The Briefly for December 26, 2019 – The “Christmas Trees Don’t Belong on the Beach” Edition

Today’s daily NYC news digest: When to throw out your Christmas tree, the secret economy and industry of five cent deposits, Cuomo’s feud with Trump heats up over weddings, and more

Today – Low: 42˚ High: 45˚
Mostly cloudy throughout the day.

A look back at the City Hall Christmas tree lighting, a bygone NYC tradition. (Alexandra Alexa for 6sqft)

The Rockefeller Center Christmas has an 88-year history. (Adam Thalenfeld for NYC Urbanism)

Video: The inspiring story of Sydney Mesher, the first Rockette with a visible disability. (The Rockettes)

Videos and Photos: The Saks Fifth Avenue Frozen 2 holiday lights. (Jen Carlson for Gothamist)

How long should you keep your Christmas tree up? At least until January 6, because that’s the first day of the Department of Sanitation’s tree disposal. (Mariela Quintana for StreetEasy)

Video: No matter what you read on Facebook, don’t leave your old Christmas tree at the beach. (Anginas Gonzalez for NY1)

Tompkins Square Park has some new trees. (EV Grieve)

Governor Cuomo vetoed a bill that would have allowed federal judges, Trump’s judges, to officiate weddings in New York state. I guess federal judges will have to become online ministers if they want to officiate weddings, just like the rest of us. (Jesse McKinley for NY Times)

The fascinating history of 28 Old Fulton St, from old Dutch farmland to Revolutionary War battle site, from the Eagle pressroom to a warehouse for silver, furniture and then electoral ballots, to its latest use as luxury apartments. (Chase DiBenedetto for Bedford + Bowery)

Years ago two toy stores within a few blocks of each other would be at war around the holidays, but in 2019 Stationary and Toy World and West Side Kids in the Upper West Side are joining forces to fight back against online shopping. (Sara Lewin Lebwohl for I Love the Upper West Side)

Video: Got $75,000 lying around? You can afford one night at the Mark Hotel. (Matt Coneybeare for Viewing NYC)

With the mayor's potentially illegal "horse trading" collusion with ultra-Orthodox state lawmakers surrounding a Department of Education report about the quality of education at the city's yeshivas, advocates are calling for accountability. The city has made no indication of punishment for the 26 of 28 failing schools, instead requiring "timelines for improvement" by January 15 with no information about if schools fail to meet the deadline. (Jake Offenhartz for Gothamist)

A state Supreme Court judge has struck down an upcoming New York City rule that would have restricted the amount of time app-based drivers for companies like Uber and Lyft can spend cruising without passengers below 96th Street in Manhattan. (Elizabeth Kim for Gothamist)

Profiles of five African-American high-profile prisoners from New York City who were convicted of violent crimes that included murder and attempted murder. All committed their first crimes as teenagers. All are now in late middle age, ranging from 48 to 61 and seeking release. A great piece from students at CUNY's Craigs Newmark Graduate School of Journalism. (Stephanie Chukwuma, Trone Dowd, Jeffery Harrell, Brenda León, Hannah Miller, Rosemary Misdary, Rachel Rippetoe, Maria Robins-Somerville, Sean Sanders, and Annie Todd for Gothamist)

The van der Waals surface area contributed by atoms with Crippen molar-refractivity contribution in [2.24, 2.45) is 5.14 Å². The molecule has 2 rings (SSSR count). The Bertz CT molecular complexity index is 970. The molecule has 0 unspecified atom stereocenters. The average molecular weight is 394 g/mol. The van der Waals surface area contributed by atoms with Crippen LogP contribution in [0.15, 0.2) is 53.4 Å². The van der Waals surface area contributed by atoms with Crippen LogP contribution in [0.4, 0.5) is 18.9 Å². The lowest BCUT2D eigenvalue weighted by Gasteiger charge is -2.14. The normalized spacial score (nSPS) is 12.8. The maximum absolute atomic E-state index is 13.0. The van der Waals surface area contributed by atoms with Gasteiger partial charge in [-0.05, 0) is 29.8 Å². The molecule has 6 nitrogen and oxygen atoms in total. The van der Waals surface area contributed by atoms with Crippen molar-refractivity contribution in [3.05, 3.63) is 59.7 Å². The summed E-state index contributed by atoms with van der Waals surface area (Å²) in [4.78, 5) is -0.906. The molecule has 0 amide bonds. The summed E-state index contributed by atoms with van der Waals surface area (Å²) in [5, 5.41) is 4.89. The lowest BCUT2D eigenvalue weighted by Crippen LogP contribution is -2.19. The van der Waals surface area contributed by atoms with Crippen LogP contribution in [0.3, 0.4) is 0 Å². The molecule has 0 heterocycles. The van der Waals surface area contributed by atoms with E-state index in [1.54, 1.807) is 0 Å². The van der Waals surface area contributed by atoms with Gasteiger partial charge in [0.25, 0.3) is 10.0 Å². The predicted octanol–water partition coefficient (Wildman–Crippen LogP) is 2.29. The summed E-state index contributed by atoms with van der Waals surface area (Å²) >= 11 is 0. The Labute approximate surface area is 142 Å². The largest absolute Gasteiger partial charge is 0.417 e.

8 cultural attractions to visit on NYC’s Museum Mile. (Zachary Solomon for StreetEasy)

StreetEasy and Douglas Elliman appear to be ready to lock horns. While the details aren’t exciting, it could portend a coming fracturing of real estate listings. (E. B. Solomont for The Real Deal)

A train delay because of a pencil. (Ben Yakas for Gothamist)

A Bronx police officer is facing accusations of groping a 14-year-old teenager while she was handcuffed in the back of a squad car last month. (Jake Offenhartz for Gothamist)

Christmas is gone. No literally, Christmas is literally buried in Green-Wood Cemetery. (Kevin Walsh for Forgotten New York)

The city doesn’t just get rid of its useless junk, it auctions it off. (Winnie Hu and James Sprankle for NY Times)

What’s the opposite of a Christmas miracle? Ask the 1,000 residents in NYCHA housing in Coney Island who woke up with no heat or hot water on Christmas. (Sydney Pereira for Gothamist)

As of this week, bicyclists can use the walk/won’t walk indicators rather than the lights are use. (Christopher Robbins for Gothamist)

The latest in the seemingly never-ending battle of Industry City’s rezoning is that things are looking bleak for Industry City after the city is refusing to provide funds for new schools, housing and tenant programs to benefit the neighborhood. The decision to move forward rests with City Councilmember Carlos Menchaca, who has been skeptical of the process since the start. It would be unheard of for the city to commit funds for a private application, Menchaca is justifying the request based on how dramatically the rezoning would change Sunset Park. (Rose Adams for Brooklyn Paper)

Has Midtown South become more pleasant for residents in the last few years? Finally, an answer to the eternal question of “who lives here?” (Aileen Jacobson for NY Times)

There is an entire underground economy centered around plastic bottle and metal can deposits, where the world turns five cents at a time. It’s all in a legal gray area that the city turns a blind eye towards, but once you have an understanding of how the canner economy works, you can understand why there is opposition to expanding the five cent deposit program. (Andy Newman for NY Times)

After eating at 300 restaurants this year, Scott Lynch picks his 16 best bites of 2019. (Scott Lynch for Eater)